When Dominion: Guilds was released, there was great sadness among Dominion fans. Or gladness–depends on which camp you fell into. For me, it was a little of each. I was sad that the Dominion series had reached its end, but I was also glad that the game ended with nine great* expansions to its name before introducing catapults and other spurious game elements that would forever be mocked in expansion reviews (…).
Then Adventures was announced, and there was much misgiving, despite Rio Grande Games and Donald X. reassuring us that any future “unplanned” expansions would have to add something genuinely new to the game and would not, in nonmarketing speak, be simply a money-grab. I was skeptical, aloof. I thought I could hold out and allow myself to withstand the sway of new baubles for my favorite game.
And then the card previews began, and I caved, and I bought Adventures soon after release. Now that I’ve had the expansion for nearly a year, what do I think about it?
How It Works
Dominion: Adventures has the same basic rules as Dominion. There are, however, a few new twists.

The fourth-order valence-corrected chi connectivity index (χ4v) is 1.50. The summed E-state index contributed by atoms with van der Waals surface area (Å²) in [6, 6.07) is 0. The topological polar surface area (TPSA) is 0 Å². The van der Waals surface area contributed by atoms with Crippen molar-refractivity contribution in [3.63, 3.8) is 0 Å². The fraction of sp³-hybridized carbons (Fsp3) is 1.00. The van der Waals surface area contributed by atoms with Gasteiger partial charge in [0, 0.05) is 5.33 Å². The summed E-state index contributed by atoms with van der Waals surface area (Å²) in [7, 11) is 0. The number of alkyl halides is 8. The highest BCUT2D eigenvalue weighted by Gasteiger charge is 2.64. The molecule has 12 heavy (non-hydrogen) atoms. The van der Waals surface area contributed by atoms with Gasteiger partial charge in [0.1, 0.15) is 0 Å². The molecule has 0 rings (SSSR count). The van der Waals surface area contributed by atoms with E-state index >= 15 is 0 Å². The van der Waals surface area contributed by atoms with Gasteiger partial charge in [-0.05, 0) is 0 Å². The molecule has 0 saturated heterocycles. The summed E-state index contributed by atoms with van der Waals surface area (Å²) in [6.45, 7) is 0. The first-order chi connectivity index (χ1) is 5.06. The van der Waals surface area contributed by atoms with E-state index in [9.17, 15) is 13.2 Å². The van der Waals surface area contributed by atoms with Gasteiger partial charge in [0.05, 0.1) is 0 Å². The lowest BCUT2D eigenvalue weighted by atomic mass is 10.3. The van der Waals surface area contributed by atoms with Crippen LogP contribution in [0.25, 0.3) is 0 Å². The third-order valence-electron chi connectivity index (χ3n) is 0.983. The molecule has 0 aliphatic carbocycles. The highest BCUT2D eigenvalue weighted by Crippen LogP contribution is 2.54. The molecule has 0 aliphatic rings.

The major twist in Adventures is the use of tokens. Tokens allow for changes in the game state (for example, the -1 card token signals that the next time a player draws cards, he or she draws one fewer) or for permanent alterations to cards (for example, adding a +1 buy or +1 action to an action card or adding an effect to an estate card). Each player has their own set of tokens.
Adventures also introduces a new card type: events. Events have a cost and can be purchased like cards, but instead of adding the event to your deck, you get a one-shot effect. Events remain on the table for the whole game, and anyone can access them.
Also present in Adventures is the new tavern mat. Some cards in the set get sent to the tavern mat and can be “called” during the game for a special effect. (Coin of the Realm, for example, is a treasure that you place on your tavern mat and call after an action resolves for +2 actions.)
Duration cards return in Adventures but with some new twists. First, there are duration attacks that affect your opponents until your next turn. Then there are duration cards that stay in play for the remainder of the game (like Hireling, which permanently gives you +1 card at the start of your turn.)
Finally, Adventures introduces “traveler” cards, which, when discarded from play, upgrade themselves into a better version of themselves and tell a miniature story.
Nine Expansions and a Movie, or Jumping the Shark?
Thankfully, Adventures delivers as an expansion, and in a major way.